posted on Sep, 27 2013 @ 10:06 AM
reply to post by AboveBoard
Ok. Dish. Why do you think life is currently on Mars?
It's a belief I have that's steadily got stronger over the years thanks to the excellent work done by NASA and their rovers , we know that Mars once
had a magnetic field and a thicker atmosphere but now we know it also had significant quantities of water at its surface , all pointers to a
hospitable place for life .
Here's an image created using data from the MARSIS radar on Mars Express of a former ocean of Mars .
was released last month that suggests life may have started on Mars before
it did here on Earth and got transported from there to here , if that is the case then are we to believe that all life on Mars ceased to be because of
the apparent loss of its water and magnetic shield ? , or is it more likely that it migrated underground to cave systems that were created by water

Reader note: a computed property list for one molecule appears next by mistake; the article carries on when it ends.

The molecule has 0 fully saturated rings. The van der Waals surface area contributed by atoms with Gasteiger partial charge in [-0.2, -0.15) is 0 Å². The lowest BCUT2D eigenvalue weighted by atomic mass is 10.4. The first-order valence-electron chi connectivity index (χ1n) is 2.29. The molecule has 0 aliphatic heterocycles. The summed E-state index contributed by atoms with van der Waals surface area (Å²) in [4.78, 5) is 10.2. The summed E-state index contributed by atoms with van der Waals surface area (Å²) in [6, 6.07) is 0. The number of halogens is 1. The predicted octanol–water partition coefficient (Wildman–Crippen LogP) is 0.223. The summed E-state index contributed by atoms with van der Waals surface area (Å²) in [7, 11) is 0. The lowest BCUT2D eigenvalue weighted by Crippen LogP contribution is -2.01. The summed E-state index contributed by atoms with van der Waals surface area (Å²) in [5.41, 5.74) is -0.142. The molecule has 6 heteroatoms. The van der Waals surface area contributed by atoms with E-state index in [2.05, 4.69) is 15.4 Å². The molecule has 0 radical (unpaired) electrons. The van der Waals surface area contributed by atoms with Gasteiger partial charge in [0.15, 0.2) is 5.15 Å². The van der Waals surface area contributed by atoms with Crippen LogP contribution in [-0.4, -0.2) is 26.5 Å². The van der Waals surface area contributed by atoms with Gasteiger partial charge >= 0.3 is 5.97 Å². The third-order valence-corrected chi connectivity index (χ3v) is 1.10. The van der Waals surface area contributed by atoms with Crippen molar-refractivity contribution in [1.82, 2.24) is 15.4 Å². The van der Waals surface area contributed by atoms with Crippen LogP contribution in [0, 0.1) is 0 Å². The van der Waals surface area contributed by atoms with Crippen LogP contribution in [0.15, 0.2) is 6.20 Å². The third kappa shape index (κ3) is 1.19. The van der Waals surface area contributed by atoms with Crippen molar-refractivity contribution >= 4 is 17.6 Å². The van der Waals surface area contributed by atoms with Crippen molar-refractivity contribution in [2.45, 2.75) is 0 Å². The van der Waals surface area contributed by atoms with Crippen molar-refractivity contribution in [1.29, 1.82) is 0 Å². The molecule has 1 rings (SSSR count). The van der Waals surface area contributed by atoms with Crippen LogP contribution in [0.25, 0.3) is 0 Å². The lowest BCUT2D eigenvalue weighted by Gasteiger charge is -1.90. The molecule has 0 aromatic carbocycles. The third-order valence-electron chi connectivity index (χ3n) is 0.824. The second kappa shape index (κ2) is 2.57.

using the same processes that occur here on Earth .... I find that a likely scenario .
Prof Benner explained: "It’s only when molybdenum becomes highly oxidised that it is able to influence how early life formed.
"This form of molybdenum couldn’t have been available on Earth at the time life first began, because three billion years ago, the surface of the
Earth had very little oxygen, but Mars did. "It’s yet another piece of evidence which makes it more likely life came to Earth on a Martian
meteorite, rather than starting on this planet."
Early Mars is also thought to have had a drier environment, and this is also crucial to its favourable location for life's origins. "What’s quite
clear is that boron, as an element, is quite scarce in Earth’s crust," Prof Benner told BBC News, “but Mars has been drier than Earth and more
oxidising, so if Earth is not suitable for the chemistry, Mars might be. "The evidence seems to be building that we are actually all Martians; that
life started on Mars and came to Earth on a rock," he commented
And of course we have the image of possible flowing briny water on Mars today , I think it's possible that there are underground pools in those cave
systems kept liquid by heat from the planets core , again a suitable habitat for life .
Of course I could be wrong and Mars may well be a baron lifeless planet but I believe that our red neighbor holds many surprises for us and ET
microbial life is top of the list